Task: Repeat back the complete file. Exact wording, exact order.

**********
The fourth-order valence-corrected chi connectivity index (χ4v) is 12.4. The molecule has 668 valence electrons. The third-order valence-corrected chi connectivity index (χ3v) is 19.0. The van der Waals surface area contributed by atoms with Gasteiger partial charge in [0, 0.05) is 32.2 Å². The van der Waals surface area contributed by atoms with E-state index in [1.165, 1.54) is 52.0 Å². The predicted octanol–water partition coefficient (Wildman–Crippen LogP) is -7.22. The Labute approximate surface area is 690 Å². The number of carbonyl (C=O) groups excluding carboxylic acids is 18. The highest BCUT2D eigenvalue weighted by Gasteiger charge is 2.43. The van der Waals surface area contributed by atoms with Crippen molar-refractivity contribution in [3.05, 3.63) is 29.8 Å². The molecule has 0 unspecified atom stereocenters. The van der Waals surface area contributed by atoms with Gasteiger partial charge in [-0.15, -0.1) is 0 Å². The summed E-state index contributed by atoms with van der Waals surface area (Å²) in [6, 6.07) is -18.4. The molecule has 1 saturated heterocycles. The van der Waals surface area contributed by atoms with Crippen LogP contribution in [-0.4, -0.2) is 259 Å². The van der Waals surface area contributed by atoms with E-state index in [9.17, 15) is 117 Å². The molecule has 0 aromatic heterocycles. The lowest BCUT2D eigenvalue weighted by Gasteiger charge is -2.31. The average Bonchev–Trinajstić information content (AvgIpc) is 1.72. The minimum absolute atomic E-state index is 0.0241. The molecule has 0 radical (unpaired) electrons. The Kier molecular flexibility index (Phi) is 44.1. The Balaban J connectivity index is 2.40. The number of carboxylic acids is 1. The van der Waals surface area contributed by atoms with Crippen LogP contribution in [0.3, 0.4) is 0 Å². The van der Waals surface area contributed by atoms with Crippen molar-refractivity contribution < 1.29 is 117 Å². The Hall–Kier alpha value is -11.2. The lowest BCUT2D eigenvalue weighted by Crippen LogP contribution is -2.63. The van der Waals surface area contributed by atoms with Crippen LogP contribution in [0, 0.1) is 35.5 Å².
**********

The fourth-order valence-corrected chi connectivity index (χ4v) is 12.4. The molecule has 668 valence electrons. The third-order valence-corrected chi connectivity index (χ3v) is 19.0. The van der Waals surface area contributed by atoms with Gasteiger partial charge in [0, 0.05) is 32.2 Å². The van der Waals surface area contributed by atoms with E-state index in [1.165, 1.54) is 52.0 Å². The predicted octanol–water partition coefficient (Wildman–Crippen LogP) is -7.22. The Labute approximate surface area is 690 Å². The number of carbonyl (C=O) groups excluding carboxylic acids is 18. The highest BCUT2D eigenvalue weighted by Gasteiger charge is 2.43. The van der Waals surface area contributed by atoms with Crippen molar-refractivity contribution in [3.05, 3.63) is 29.8 Å². The molecule has 0 unspecified atom stereocenters. The van der Waals surface area contributed by atoms with Gasteiger partial charge in [-0.15, -0.1) is 0 Å². The summed E-state index contributed by atoms with van der Waals surface area (Å²) in [6, 6.07) is -18.4. The molecule has 1 saturated heterocycles. The van der Waals surface area contributed by atoms with Crippen LogP contribution in [-0.4, -0.2) is 259 Å². The van der Waals surface area contributed by atoms with E-state index in [9.17, 15) is 117 Å². The molecule has 0 aromatic heterocycles. The lowest BCUT2D eigenvalue weighted by Gasteiger charge is -2.31. The average Bonchev–Trinajstić information content (AvgIpc) is 1.72. The minimum absolute atomic E-state index is 0.0241. The molecule has 0 radical (unpaired) electrons. The Kier molecular flexibility index (Phi) is 44.1. The Balaban J connectivity index is 2.40. The number of carboxylic acids is 1. The van der Waals surface area contributed by atoms with Crippen LogP contribution in [0.3, 0.4) is 0 Å². The van der Waals surface area contributed by atoms with Crippen molar-refractivity contribution < 1.29 is 117 Å². The Hall–Kier alpha value is -11.2. The lowest BCUT2D eigenvalue weighted by Crippen LogP contribution is -2.63. The van der Waals surface area contributed by atoms with Crippen LogP contribution in [0, 0.1) is 35.5 Å².